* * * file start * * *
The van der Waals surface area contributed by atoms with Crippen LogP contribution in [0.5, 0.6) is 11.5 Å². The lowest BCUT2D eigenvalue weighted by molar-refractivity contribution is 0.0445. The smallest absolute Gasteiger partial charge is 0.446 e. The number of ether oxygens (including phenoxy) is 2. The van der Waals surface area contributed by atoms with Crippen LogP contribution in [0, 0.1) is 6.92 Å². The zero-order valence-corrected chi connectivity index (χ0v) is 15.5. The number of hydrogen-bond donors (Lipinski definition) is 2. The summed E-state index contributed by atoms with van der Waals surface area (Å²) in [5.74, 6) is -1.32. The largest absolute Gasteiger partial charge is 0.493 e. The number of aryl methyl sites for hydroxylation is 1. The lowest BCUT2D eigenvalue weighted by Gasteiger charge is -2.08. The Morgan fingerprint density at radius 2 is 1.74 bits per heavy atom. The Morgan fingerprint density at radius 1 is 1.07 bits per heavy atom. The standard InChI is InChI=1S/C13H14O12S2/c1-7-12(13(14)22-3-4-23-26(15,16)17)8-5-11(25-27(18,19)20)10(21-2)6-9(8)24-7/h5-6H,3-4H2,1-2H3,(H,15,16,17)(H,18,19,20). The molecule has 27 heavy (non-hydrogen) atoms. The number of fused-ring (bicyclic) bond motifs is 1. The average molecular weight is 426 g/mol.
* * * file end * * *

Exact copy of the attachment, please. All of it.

The van der Waals surface area contributed by atoms with Crippen LogP contribution in [0.5, 0.6) is 11.5 Å². The lowest BCUT2D eigenvalue weighted by molar-refractivity contribution is 0.0445. The smallest absolute Gasteiger partial charge is 0.446 e. The number of ether oxygens (including phenoxy) is 2. The van der Waals surface area contributed by atoms with Crippen LogP contribution in [0, 0.1) is 6.92 Å². The zero-order valence-corrected chi connectivity index (χ0v) is 15.5. The number of hydrogen-bond donors (Lipinski definition) is 2. The summed E-state index contributed by atoms with van der Waals surface area (Å²) in [5.74, 6) is -1.32. The largest absolute Gasteiger partial charge is 0.493 e. The number of aryl methyl sites for hydroxylation is 1. The lowest BCUT2D eigenvalue weighted by Gasteiger charge is -2.08. The Morgan fingerprint density at radius 2 is 1.74 bits per heavy atom. The Morgan fingerprint density at radius 1 is 1.07 bits per heavy atom. The standard InChI is InChI=1S/C13H14O12S2/c1-7-12(13(14)22-3-4-23-26(15,16)17)8-5-11(25-27(18,19)20)10(21-2)6-9(8)24-7/h5-6H,3-4H2,1-2H3,(H,15,16,17)(H,18,19,20). The molecule has 27 heavy (non-hydrogen) atoms. The number of fused-ring (bicyclic) bond motifs is 1. The average molecular weight is 426 g/mol.